By Bill Britt
Alabama Political Reporter
MONTGOMERY—Despite Baron Coleman’s assurances to Judge Jacob Walker III, that he would not release taped conversations between he and Deputy Attorney General Matt Hart, the judge issued a protective order barring him from disseminating them publicly, then hours later he issued an amended version which included Coleman’s statements to the court in a closed hearing.
Coleman told the court he secretly recorded conversations between he and Hart and that he “put two and two together,” and now claims the tapes may show prosecutorial misconduct in the felony case against Speaker Mike Hubbard.
Judge Walker’s first protective order was issued at 5:18 pm, March 10, and the amended order came later that evening at 8:40 pm.
At 5:18 pm Judge Walker issued his first protective order, by 6:59 pm, al.com reported “Coleman was mulling over his legal options including whether to hand the tapes over to Walker in light of the protective order.”
An hour and forty minutes later Judge Walker issues an amended order which include statements made by Coleman in a closed hearing:
THE COURT: Well, can you [Coleman] not release it [tapes] in the meantime?
MR. COLEMAN: I can make that assurance to you.
In the closed hearing before Judge Walker on March 3, Coleman assured the trial judge he would not release the tapes, however, he indicated to al.com’s Chuck Dean, that he might defy Judge Walker’s order.
Coleman, a Montgomery-based attorney, political consultant and radio host, has appeared before Judge Walker on at least two occasions. He acted as his own counsel at a hearing before Judge Walker on October 20, 2015. At that hearing, Coleman appeared before the court in an effort to quash a subpoena from Hubbard, seeking his testimony on prosecutorial misconduct.
Hubbard’s attorneys have long argued that Coleman received leaks from the Lee County Grand Jury that indicted Hubbard on 23 felony counts of public corruption. At the October 20 hearing, Coleman told Judge Walker, “Simply put, I know nothing about the Grand Jury.” He continued, “I didn’t testify in front of the Grand Jury. I didn’t — I have never spoken to a grand juror. I have never spoken to anyone who appeared in front the Grand Jury.”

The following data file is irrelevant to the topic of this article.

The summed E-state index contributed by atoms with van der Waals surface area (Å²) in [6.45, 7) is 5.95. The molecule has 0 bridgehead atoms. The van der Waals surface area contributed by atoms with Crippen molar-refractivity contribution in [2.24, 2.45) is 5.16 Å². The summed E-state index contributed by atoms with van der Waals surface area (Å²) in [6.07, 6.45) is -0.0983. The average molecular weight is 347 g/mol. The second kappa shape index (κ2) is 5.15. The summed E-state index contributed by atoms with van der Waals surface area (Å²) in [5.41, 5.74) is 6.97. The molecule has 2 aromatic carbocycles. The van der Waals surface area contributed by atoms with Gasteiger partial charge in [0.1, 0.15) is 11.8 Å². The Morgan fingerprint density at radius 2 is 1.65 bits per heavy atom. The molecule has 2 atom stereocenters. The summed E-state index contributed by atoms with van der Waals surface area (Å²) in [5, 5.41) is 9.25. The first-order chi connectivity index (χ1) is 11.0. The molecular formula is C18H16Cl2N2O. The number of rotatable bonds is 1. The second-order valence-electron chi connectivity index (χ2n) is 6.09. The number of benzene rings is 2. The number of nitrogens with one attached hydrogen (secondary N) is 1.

Coleman, who along with his partner Jack Campbell, have hosted a talk show for almost two years. During many of those shows Coleman has offer heated criticism of Hubbard, as well as pointed analysis of the charges against Hubbard.
Coleman has also offered the same fiery rhetoric on the television news show, The Voice of Alabama Politics, hosted by this reporter.
Hubbard’s attorneys have used Coleman’s public words and actions to claim he had received information in violation of the Grand Jury Secrecy Act.
Coleman has repeatedly denied such allegations. As the State pointed out, in a February motion on a March 29, 2015 episode of The Voice of Alabama Politics, Coleman, referencing filings by Hubbard: “Now, my name was in some of the filings … as [a person] supposedly receiving leaks. No leaks over here.” His comments can be heard at 19:40-50 portion of the broadcast.
This aligns with Coleman’s statements to Judge Walker in October. However, in a February 2, 2016 affidavit Coleman provided to Hubbard, he seems to contradict his earlier statements.
During a February 16 hearing, Judge Walker said he wanted answers to why Coleman had come forward with this information at this time, and why his testimony had changed, so he scheduled a March 3 hearing.
Coleman took the stand on March 3, telling the Judge he had been “pressured” by his conscience to come forward and correct his October statements. This statement was contradicted by Coleman’s partner Campbell, as well as Coleman’s close associate former State Senator John Rice. Both men swore Coleman told them he had been pressured with a bar complaint, if he did not write the affidavit for Hubbard.
The Coleman affidavit, the tapes, and other distracting machinations have taken the spotlight off of the real question before the court, which is simply, did Hubbard break the law?
The State filed a motion on February 11, stating Judge Walker had been given documentation that Coleman was a confidential informant, and therefore the conversations between Hart and Coleman were privileged. The State also asked the court to issue a protective order sealing the tapes from public distribution. It also asked that Judge Walker issue a comprehensive protective order that would seal Coleman’s tape from the public because they are the product of his work as a confidential informant.
Coleman has denied the State’s claim.
Judge Walker told Coleman at the March 3 hearing, that he alone would determine if Coleman was a confidential informant.
In his amended order Judge Walker said he would take up the issue of a comprehensive Protective Order, at the March 17 hearing.
Judge Walker has ordered that briefs on Coleman’s allegations of prosecutorial misconduct, and his status as a confidential informant, be submitted to the court on March 17. The Judge will also discuss the March 28 trail date, in light of the Court of Criminal Appeals denial of Hubbard’s writ of mandamus, in a hearing scheduled for the same date.